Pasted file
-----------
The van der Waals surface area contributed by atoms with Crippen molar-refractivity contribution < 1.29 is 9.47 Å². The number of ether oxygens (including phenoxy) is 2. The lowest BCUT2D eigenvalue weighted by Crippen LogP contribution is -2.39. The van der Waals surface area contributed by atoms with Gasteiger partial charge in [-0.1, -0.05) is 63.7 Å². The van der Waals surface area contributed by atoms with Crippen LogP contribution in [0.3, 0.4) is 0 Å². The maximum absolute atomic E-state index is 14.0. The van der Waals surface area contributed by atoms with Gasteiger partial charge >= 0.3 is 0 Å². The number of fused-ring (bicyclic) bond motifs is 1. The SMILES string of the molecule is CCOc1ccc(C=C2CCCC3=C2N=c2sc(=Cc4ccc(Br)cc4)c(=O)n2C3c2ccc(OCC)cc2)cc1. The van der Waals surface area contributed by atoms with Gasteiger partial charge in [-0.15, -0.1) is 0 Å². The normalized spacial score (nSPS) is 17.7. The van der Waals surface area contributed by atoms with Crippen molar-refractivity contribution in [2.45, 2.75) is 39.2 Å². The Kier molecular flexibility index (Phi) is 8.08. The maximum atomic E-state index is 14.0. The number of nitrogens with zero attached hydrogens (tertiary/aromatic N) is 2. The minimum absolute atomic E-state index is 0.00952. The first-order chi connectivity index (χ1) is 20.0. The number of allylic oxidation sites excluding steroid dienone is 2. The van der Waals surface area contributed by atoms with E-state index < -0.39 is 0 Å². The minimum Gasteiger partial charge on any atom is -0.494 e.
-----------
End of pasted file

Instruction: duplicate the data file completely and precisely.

The van der Waals surface area contributed by atoms with Crippen molar-refractivity contribution < 1.29 is 9.47 Å². The number of ether oxygens (including phenoxy) is 2. The lowest BCUT2D eigenvalue weighted by Crippen LogP contribution is -2.39. The van der Waals surface area contributed by atoms with Gasteiger partial charge in [-0.1, -0.05) is 63.7 Å². The van der Waals surface area contributed by atoms with Crippen LogP contribution in [0.3, 0.4) is 0 Å². The maximum absolute atomic E-state index is 14.0. The van der Waals surface area contributed by atoms with Gasteiger partial charge >= 0.3 is 0 Å². The number of fused-ring (bicyclic) bond motifs is 1. The SMILES string of the molecule is CCOc1ccc(C=C2CCCC3=C2N=c2sc(=Cc4ccc(Br)cc4)c(=O)n2C3c2ccc(OCC)cc2)cc1. The van der Waals surface area contributed by atoms with Gasteiger partial charge in [-0.15, -0.1) is 0 Å². The normalized spacial score (nSPS) is 17.7. The van der Waals surface area contributed by atoms with Crippen molar-refractivity contribution in [2.45, 2.75) is 39.2 Å². The Kier molecular flexibility index (Phi) is 8.08. The maximum atomic E-state index is 14.0. The number of nitrogens with zero attached hydrogens (tertiary/aromatic N) is 2. The minimum absolute atomic E-state index is 0.00952. The first-order chi connectivity index (χ1) is 20.0. The number of allylic oxidation sites excluding steroid dienone is 2. The van der Waals surface area contributed by atoms with E-state index < -0.39 is 0 Å². The minimum Gasteiger partial charge on any atom is -0.494 e.